The last leg of the drive was in darkness, and finally we arrived just in time for dinner at the lovely ‘Center Court’, a simple but well laid-out summerhouse, hidden behind dense thickets of vegetation. Ann had prepared a typical cape dish, "Potjiekos", a (lamb) stew that she cooked in a cast-iron pot over open fire, which needs to be prepared slowly to get the delicious result we enjoyed.

Next morning we got up early to meet above Knysna with members of the Mountain Club of South Africa South Cape Section. Fred van Berkel led the 16km walk, partially crossing through dense indigenous forest. This is part of the largest surviving remnant of a 200 km long, but narrow swathe of the Knysna and Tsitikamma Forest, stretching along the southern coastal shelf and the adjacent mountain slopes. We proceeded from the small settlement of Gouna for about 10km in a north-easterly direction, botanizing and birding all along. The tallest trees here are the Yellowwoods, Podocarpus falcatus, reaching impressive sizes of about 60 m here inside the forest. Also found throughout is the Ironwood, which is easily recognized by the very dark black patches of resin staining the trunk wherever the tree is injured. Diospyros dichrophylla, Ebenaceae carried it’s soft densely haired fruits, and Old Man’s Beard, a Usnea, a lichen species, draped over most of the taller branches. But now I am actually only showing off that I do remember 3 1/2 of the 500 hundred different species found here, and this is considered a low diversity compared with the surrounding Fynbos!

Diospyros dichrophylla

We passed an idyllic spot on a river, where the rocks form natural swimming basins (Gumpen auf Bayerisch), but we all declined a swim as the temperatures in this dense forest did not amount to much despite of cloudless skies.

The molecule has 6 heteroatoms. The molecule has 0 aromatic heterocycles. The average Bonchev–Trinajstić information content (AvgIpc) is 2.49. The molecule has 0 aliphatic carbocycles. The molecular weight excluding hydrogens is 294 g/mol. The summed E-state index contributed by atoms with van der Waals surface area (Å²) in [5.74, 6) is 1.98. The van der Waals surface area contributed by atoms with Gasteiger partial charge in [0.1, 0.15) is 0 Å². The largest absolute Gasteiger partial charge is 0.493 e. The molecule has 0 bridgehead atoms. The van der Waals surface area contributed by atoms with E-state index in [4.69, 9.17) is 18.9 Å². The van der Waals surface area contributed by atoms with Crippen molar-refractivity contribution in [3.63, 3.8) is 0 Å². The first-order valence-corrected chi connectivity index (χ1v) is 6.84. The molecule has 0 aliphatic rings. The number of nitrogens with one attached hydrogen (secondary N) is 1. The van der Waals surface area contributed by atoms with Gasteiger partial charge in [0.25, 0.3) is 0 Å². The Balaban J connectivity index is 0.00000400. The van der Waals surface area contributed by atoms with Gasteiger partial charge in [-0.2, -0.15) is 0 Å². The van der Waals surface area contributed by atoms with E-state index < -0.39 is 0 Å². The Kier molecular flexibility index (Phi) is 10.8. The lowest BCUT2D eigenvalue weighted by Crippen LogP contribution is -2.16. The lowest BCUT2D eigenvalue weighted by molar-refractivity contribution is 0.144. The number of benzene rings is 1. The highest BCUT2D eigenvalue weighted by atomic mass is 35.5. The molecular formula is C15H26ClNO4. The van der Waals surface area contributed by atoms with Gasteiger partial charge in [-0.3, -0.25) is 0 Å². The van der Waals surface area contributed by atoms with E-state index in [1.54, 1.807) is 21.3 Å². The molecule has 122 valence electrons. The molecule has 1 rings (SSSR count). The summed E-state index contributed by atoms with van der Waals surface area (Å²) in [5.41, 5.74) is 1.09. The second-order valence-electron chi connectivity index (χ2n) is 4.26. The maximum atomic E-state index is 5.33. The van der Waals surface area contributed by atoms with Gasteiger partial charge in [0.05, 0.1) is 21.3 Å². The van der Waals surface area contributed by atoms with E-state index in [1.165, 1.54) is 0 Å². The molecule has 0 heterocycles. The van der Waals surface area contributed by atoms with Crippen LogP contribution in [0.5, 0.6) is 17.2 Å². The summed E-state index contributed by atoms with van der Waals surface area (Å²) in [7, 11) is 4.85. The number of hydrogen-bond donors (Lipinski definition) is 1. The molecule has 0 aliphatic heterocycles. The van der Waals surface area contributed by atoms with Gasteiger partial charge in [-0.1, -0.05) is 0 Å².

Then the highlight of the day:

I was walking with Fred who was telling me about the forest and the animals living in it, including the very elusive Knysna Elephant. And near where the Outeniqua Trail crossed our path, looking down on the path, there it was: ELEPHANT DUNG! The africanometer went all the way to the highest reading looking at quite a few of these shit heaps. Not too fresh, and quite agreeable in smell, this is as close as one could hope to get to the elephants, as not many people have ever seen them at all! (a little side note from someone who currently works at a DNA lab; elephant poop contains very usable DNA, and by analyzing it they have learned more about the number and family relations, then by trying to spot and observe them)

These elephants, they estimate the number of individuals being around 8, are the last of the southern most ‘free’-living animals. Survivors of large herds, hunted down to virtual extinction, they are now confined to stay inside this dense forest, surrounded by more and more development. I was told that as late as the 80’, a particular thorough German head of forestry, actively pursued all larger animals in these woods, due to the alleged damage they do to the trees!

This is a informative and a little odd link to learn more about the elephants, it reminded me strangely of the grizzly man in the Werner Herzog film/docu.